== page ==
Weird Ways to Dye Easter Eggs
Apparently, you are not limited to dying those Easter eggs with the box kit. There are pages and pages of different ways. Here are the highlights.
It's many families' tradition to dye Easter eggs and many, if not most of them, use the box kit you can find in every store this time of year. What if I were to tell you there are SO many more ways to make your eggs all pretty. Of course I will be trying these out for a video, part of the series The Internet Made Me Do It, so be on the look out for that. Coming soon to a computer/phone/tablet near you. Let's get this started, 6 weird ways to color those Easter eggs.
I wanted to start with my favorite. This, to me, is the weirdest one I've found. Apparently, you can transfer the color and pattern on the egg. Martha Stewart has all of the directions for you. Check them out here.
If I can make mine look half as good as the ones on the site, I'll be happy. Using shaving cream and food color you can make really cool swirly and marbled looking eggs. Find out how here.
If you eco-friendly, try out natural dyes. You can use fruits, veggies, and seasonings to make beautiful eggs. Avoid the chemicals from the dye tablets and use things like beets, red cabbage, and onions. Here is a list of natural dye ingredients.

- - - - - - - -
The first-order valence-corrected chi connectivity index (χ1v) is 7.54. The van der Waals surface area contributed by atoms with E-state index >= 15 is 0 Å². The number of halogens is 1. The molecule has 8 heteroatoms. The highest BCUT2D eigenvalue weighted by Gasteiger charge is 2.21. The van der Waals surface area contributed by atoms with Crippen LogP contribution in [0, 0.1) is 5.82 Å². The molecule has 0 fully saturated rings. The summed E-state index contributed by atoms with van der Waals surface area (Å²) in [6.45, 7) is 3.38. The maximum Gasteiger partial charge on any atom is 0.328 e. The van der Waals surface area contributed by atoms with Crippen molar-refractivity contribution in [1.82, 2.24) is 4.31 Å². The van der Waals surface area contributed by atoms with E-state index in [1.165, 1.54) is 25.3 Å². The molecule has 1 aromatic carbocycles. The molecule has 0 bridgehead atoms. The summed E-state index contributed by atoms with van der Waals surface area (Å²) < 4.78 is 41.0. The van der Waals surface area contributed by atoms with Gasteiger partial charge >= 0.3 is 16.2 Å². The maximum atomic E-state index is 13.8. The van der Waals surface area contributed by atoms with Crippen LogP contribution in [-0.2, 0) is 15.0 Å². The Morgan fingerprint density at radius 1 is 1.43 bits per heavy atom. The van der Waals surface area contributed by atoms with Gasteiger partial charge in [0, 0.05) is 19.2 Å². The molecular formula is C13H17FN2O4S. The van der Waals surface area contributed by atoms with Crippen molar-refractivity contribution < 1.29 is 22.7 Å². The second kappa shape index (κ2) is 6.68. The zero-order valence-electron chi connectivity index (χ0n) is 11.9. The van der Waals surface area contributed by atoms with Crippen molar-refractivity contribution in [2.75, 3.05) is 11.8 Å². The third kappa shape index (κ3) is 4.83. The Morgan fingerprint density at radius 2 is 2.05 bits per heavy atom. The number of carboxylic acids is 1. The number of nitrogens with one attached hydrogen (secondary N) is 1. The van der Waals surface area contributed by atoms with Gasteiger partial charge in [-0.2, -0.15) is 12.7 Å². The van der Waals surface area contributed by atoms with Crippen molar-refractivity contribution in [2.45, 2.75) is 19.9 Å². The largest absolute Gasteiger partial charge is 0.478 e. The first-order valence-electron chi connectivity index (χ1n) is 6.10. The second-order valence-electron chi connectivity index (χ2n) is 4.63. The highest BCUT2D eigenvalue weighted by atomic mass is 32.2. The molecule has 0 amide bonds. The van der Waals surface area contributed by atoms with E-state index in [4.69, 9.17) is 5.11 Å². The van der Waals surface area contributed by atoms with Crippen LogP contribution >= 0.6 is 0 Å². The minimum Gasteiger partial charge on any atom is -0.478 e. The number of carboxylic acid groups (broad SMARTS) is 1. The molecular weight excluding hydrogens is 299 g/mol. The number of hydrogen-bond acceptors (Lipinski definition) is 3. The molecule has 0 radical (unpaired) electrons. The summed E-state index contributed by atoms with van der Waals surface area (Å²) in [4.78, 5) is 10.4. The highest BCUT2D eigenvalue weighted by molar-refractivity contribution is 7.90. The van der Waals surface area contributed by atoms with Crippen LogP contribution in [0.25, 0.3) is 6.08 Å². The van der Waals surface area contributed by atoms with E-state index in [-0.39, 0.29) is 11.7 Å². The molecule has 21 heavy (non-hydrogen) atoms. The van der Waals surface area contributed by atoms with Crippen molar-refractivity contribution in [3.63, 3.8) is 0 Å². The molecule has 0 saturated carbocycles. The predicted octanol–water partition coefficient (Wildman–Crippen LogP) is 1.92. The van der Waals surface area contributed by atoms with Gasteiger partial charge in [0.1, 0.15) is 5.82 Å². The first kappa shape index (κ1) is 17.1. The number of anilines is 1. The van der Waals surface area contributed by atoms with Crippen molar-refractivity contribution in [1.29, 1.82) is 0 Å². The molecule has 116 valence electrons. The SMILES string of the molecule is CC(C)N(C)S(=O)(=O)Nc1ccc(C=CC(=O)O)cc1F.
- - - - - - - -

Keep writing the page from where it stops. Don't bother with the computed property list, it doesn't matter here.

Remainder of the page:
Do you remember when you were a kid drinking Kool-Aid, which made your tongue and teeth bright red? If you are like me, this just happened to you the other day. Imagine how bright your eggs will be using Kool-Aid. Get the directions here.
This one is for older kids or adults, but still so cool. It required you to bake the eggs and go to work when they are hot. The heat from the eggs melts the crayon and creates really pretty designs when the wax cools. Find out more here.
This dying method is really for the egg itself rather than the shell. Dying the eggs with cracked shells create a beautiful patter on the egg. See how it's done here.